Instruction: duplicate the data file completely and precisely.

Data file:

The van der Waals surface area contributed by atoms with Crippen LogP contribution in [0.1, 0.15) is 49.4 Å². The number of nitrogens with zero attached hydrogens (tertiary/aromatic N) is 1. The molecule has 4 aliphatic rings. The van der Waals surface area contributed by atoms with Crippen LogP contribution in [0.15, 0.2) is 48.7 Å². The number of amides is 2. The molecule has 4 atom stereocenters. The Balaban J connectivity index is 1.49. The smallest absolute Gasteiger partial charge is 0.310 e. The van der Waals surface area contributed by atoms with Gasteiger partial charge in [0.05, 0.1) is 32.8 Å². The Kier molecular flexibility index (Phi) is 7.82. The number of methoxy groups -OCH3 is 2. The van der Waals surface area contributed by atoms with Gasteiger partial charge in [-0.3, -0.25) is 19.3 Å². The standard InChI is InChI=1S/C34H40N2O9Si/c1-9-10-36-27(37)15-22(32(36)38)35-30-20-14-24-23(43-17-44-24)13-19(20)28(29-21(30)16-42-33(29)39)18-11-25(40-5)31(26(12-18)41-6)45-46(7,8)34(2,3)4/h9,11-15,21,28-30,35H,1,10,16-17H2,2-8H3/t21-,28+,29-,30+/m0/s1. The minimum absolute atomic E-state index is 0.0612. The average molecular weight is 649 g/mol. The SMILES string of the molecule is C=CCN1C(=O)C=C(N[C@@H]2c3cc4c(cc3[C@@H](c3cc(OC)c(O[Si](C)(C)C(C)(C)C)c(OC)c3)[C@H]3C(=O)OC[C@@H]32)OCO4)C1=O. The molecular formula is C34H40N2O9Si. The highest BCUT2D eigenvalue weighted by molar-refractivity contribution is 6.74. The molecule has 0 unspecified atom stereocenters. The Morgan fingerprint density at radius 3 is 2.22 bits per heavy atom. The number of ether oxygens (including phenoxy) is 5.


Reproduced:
The van der Waals surface area contributed by atoms with Crippen LogP contribution in [0.1, 0.15) is 49.4 Å². The number of nitrogens with zero attached hydrogens (tertiary/aromatic N) is 1. The molecule has 4 aliphatic rings. The van der Waals surface area contributed by atoms with Crippen LogP contribution in [0.15, 0.2) is 48.7 Å². The number of amides is 2. The molecule has 4 atom stereocenters. The Balaban J connectivity index is 1.49. The smallest absolute Gasteiger partial charge is 0.310 e. The van der Waals surface area contributed by atoms with Gasteiger partial charge in [0.05, 0.1) is 32.8 Å². The Kier molecular flexibility index (Phi) is 7.82. The number of methoxy groups -OCH3 is 2. The van der Waals surface area contributed by atoms with Gasteiger partial charge in [-0.3, -0.25) is 19.3 Å². The standard InChI is InChI=1S/C34H40N2O9Si/c1-9-10-36-27(37)15-22(32(36)38)35-30-20-14-24-23(43-17-44-24)13-19(20)28(29-21(30)16-42-33(29)39)18-11-25(40-5)31(26(12-18)41-6)45-46(7,8)34(2,3)4/h9,11-15,21,28-30,35H,1,10,16-17H2,2-8H3/t21-,28+,29-,30+/m0/s1. The minimum absolute atomic E-state index is 0.0612. The average molecular weight is 649 g/mol. The SMILES string of the molecule is C=CCN1C(=O)C=C(N[C@@H]2c3cc4c(cc3[C@@H](c3cc(OC)c(O[Si](C)(C)C(C)(C)C)c(OC)c3)[C@H]3C(=O)OC[C@@H]32)OCO4)C1=O. The molecular formula is C34H40N2O9Si. The highest BCUT2D eigenvalue weighted by molar-refractivity contribution is 6.74. The molecule has 0 unspecified atom stereocenters. The Morgan fingerprint density at radius 3 is 2.22 bits per heavy atom. The number of ether oxygens (including phenoxy) is 5.